Blood-brain barrier

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The blood-brain barrier (BBB) is a separation of circulating blood and cerebrospinal fluid (CSF) in the central nervous system (CNS). It occurs along all capillaries and consists of tight junctions around the capillaries that do not exist in normal circulation. Endothelial cells restrict the diffusion of microscopic objects (e.g. bacteria) and large or hydrophilic molecules into the CSF, while allowing the diffusion of small hydrophobic molecules (O2, hormones, CO2). Cells of the barrier actively transport metabolic products such as glucose across the barrier with specific proteins.



Paul Ehrlich was a bacteriologist studying staining, a procedure that is used in many microscopic studies to make fine biological structures visible using chemical dyes. When Ehrlich injected some of these dyes (notably the aniline dyes that were then widely-used), the dye would stain all of the organs of some kinds of animals except for their brains. At that time, Ehrlich attributed this lack of staining to the brain's simply not picking up as much of the dye.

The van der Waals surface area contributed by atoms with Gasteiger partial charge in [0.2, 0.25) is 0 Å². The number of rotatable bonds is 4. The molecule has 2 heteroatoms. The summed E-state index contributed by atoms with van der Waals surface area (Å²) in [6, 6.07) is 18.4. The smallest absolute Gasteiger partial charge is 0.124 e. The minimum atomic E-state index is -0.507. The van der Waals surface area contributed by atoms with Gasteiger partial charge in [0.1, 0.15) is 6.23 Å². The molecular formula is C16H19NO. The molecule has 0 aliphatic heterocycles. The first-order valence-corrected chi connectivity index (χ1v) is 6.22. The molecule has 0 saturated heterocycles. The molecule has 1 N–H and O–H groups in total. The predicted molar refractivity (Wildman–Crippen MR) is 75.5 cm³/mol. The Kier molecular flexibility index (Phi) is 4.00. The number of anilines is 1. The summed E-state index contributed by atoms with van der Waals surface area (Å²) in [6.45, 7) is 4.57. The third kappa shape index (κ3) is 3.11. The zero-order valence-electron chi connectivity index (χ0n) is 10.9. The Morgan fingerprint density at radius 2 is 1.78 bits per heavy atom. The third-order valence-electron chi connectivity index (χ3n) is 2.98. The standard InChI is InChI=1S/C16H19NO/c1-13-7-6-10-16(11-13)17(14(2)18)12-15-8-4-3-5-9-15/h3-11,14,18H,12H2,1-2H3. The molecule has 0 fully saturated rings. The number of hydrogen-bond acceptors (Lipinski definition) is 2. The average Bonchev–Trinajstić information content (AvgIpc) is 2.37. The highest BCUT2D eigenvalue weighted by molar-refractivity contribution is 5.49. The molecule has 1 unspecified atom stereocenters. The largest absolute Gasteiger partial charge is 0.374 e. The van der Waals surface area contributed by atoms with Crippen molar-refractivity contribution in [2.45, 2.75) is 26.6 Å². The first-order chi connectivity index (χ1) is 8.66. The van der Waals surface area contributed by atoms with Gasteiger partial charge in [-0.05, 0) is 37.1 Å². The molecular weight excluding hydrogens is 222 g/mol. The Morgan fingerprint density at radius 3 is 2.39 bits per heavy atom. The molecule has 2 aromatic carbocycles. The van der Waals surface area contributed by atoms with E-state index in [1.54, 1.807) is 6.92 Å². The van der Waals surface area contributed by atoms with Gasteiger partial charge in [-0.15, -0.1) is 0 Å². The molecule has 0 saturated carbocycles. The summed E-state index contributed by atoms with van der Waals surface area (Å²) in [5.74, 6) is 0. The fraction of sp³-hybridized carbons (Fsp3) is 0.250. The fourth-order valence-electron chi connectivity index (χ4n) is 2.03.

However, in a later experiment in 1913, Edwin Goldmann (one of Ehrlich's students) injected the dye into the cerebro-spinal fluids of animals' brains directly. He found that in this case the brains did become dyed, but the rest of the body did not. This clearly demonstrated the existence of some sort of compartmentalization between the two. At that time, it was thought that the blood vessels themselves were responsible for the barrier, since no obvious membrane could be found. The concept of the blood-brain barrier (then termed hematoencephalic barrier) was proposed by Lina Stern in 1921.[1] It was not until the introduction of the scanning electron microscope to the medical research fields in the 1960s that the actual membrane could be observed and proven to exist.

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